Sheriff: Investigation continues into Adams-Rothschadl assault
New information has come to light, and the Becker County Sheriff's Department is actively investigating the assault incident involving Detroit Lakes School Superintendent Mark Adams and Mark Rothschadl of rural Ogema, according to Becker County Sheriff Tim Gordon.
It's not clear whether the new information will result in charges being filed.
The two men brought mutual assault complaints following an incident Sept. 9 at Rothschadl's farm.
Becker County Attorney Joe Evans determined last week that no charges would be filed in the case.
"Each party provides a different version of the events. Each alleges that he was struck first by the other. There are no independent witnesses to the event. The physical evidence does not favor one version over the other," Evans said last week in a news release.
"Officially, the case was never closed," Gordon said. "We're actively researching new information -- information that was brought up after the fact. It would be remiss on my part not to have investigators assigned to follow up on these details."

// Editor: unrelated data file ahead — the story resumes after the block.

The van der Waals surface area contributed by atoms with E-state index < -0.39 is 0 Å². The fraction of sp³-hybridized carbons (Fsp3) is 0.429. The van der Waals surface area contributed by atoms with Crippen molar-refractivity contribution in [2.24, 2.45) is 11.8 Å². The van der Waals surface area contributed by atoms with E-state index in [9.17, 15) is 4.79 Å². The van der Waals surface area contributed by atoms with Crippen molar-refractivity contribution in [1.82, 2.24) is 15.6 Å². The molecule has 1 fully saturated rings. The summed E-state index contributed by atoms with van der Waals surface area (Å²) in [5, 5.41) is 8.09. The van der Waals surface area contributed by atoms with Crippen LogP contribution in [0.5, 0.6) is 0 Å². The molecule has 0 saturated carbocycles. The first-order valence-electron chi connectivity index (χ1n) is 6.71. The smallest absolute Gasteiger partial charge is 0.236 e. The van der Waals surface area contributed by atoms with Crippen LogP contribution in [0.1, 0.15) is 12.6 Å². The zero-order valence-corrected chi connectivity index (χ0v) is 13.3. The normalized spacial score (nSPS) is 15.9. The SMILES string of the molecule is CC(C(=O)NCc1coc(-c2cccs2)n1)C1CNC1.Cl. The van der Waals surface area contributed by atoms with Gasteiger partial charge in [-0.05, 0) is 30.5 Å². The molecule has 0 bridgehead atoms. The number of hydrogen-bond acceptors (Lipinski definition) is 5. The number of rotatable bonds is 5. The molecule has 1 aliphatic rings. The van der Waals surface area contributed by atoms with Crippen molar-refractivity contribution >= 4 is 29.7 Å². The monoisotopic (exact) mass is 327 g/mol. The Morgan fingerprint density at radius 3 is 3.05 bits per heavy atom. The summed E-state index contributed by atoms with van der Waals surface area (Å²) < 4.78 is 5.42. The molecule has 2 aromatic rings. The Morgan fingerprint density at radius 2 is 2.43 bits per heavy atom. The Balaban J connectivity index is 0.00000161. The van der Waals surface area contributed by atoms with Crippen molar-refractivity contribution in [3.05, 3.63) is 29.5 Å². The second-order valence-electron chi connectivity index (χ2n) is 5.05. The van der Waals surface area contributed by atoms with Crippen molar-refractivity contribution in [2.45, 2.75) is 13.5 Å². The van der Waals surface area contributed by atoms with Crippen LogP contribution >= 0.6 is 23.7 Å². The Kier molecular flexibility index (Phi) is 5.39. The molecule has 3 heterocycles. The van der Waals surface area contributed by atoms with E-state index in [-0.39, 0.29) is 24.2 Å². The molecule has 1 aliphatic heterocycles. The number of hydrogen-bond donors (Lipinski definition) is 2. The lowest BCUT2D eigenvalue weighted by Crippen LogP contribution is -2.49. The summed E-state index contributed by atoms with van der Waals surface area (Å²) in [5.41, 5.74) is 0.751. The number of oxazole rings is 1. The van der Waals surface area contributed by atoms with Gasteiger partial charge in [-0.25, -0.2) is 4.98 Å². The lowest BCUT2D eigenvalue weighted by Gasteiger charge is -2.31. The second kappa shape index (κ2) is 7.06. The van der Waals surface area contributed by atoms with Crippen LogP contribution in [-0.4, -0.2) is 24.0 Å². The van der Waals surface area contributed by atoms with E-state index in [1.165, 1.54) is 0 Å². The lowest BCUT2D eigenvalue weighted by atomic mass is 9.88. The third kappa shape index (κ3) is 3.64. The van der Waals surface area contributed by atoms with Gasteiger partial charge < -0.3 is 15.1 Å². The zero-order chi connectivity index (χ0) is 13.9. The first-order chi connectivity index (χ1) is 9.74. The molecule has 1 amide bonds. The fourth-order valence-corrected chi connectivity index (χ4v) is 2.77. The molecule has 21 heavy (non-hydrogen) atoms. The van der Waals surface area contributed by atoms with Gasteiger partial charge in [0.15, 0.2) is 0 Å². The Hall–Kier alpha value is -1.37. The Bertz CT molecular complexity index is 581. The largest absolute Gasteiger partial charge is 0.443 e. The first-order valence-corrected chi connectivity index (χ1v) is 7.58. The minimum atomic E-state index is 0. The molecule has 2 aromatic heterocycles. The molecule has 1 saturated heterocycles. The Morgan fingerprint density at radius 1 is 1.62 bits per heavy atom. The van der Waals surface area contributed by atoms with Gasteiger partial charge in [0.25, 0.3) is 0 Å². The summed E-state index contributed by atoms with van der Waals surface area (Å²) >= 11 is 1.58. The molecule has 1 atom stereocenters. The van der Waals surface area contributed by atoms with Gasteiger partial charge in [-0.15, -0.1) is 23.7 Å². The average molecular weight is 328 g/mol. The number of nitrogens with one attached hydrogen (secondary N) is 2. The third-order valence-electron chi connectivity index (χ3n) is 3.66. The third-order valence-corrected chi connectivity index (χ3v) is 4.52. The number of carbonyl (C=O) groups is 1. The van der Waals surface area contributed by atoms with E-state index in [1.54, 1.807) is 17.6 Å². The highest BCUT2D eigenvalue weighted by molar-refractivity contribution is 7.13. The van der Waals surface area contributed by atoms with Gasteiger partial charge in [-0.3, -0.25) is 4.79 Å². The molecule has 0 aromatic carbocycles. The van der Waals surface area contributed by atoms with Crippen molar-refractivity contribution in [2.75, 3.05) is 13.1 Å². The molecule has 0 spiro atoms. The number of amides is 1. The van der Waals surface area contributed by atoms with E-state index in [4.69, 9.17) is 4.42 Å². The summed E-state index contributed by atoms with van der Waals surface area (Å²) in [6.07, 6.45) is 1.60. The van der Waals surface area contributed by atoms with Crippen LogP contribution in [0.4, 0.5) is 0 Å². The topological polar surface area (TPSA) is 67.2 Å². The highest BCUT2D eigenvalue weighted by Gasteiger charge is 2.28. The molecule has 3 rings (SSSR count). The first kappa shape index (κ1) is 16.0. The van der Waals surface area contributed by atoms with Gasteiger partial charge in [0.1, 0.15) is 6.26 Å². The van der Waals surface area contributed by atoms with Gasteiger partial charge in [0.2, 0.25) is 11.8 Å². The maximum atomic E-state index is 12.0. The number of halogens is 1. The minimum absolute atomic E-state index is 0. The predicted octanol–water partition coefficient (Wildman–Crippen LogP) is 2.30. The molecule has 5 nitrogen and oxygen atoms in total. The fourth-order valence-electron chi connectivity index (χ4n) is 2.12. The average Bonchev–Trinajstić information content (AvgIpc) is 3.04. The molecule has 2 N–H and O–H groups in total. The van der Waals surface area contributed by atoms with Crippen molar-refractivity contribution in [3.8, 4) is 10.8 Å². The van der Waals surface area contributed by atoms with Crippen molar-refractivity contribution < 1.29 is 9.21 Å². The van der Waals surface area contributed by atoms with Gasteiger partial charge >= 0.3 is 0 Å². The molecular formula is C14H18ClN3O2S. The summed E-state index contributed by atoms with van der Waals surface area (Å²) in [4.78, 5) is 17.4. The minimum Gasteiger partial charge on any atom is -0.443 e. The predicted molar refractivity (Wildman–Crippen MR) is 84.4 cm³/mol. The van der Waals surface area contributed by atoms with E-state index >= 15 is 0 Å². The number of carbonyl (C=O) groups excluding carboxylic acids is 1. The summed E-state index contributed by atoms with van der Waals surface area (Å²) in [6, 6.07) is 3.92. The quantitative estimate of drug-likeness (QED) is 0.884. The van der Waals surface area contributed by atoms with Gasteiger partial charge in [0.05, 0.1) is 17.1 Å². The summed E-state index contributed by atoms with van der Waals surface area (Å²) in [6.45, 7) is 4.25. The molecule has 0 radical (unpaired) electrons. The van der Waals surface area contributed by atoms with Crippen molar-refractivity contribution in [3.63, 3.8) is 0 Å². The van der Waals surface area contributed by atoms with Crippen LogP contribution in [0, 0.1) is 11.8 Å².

The case has been reassigned within the sheriff's department, he said.
"When you have fresh information, you want a fresh look at a case," he said.
The investigation is expected to be wrapped up next week, and again sent to the county attorney's office for consideration of charges, Gordon said. He would not comment on what the new information is or which of the two men it would impact.
Evans said his office will again consider the case based on the evidence presented.
"After we issued that press release last week, the sheriff received additional information regarding the case," Evans said. "If additional information comes to light, it's certainly appropriate to take a look at it and see where it leads."
The Detroit Lakes School Board met in closed session Monday morning to discuss whether any disciplinary action is warranted against Adams, according to Board Chairman Tom Seaworth. If not, the board should throw its full weight of support behind the new superintendent, Seaworth said.
Adams came highly recommended and was getting high marks from nearly everyone, from district employees to school board members to parents, before the assault incident, Seaworth said.
"With the community pressure, it's prudent to meet as a board and give individual board members the chance to share their feelings," he added. "If something needs to happen, we can act on it."
Adams had the right to make the meeting open to the public, but opted to keep it closed Monday.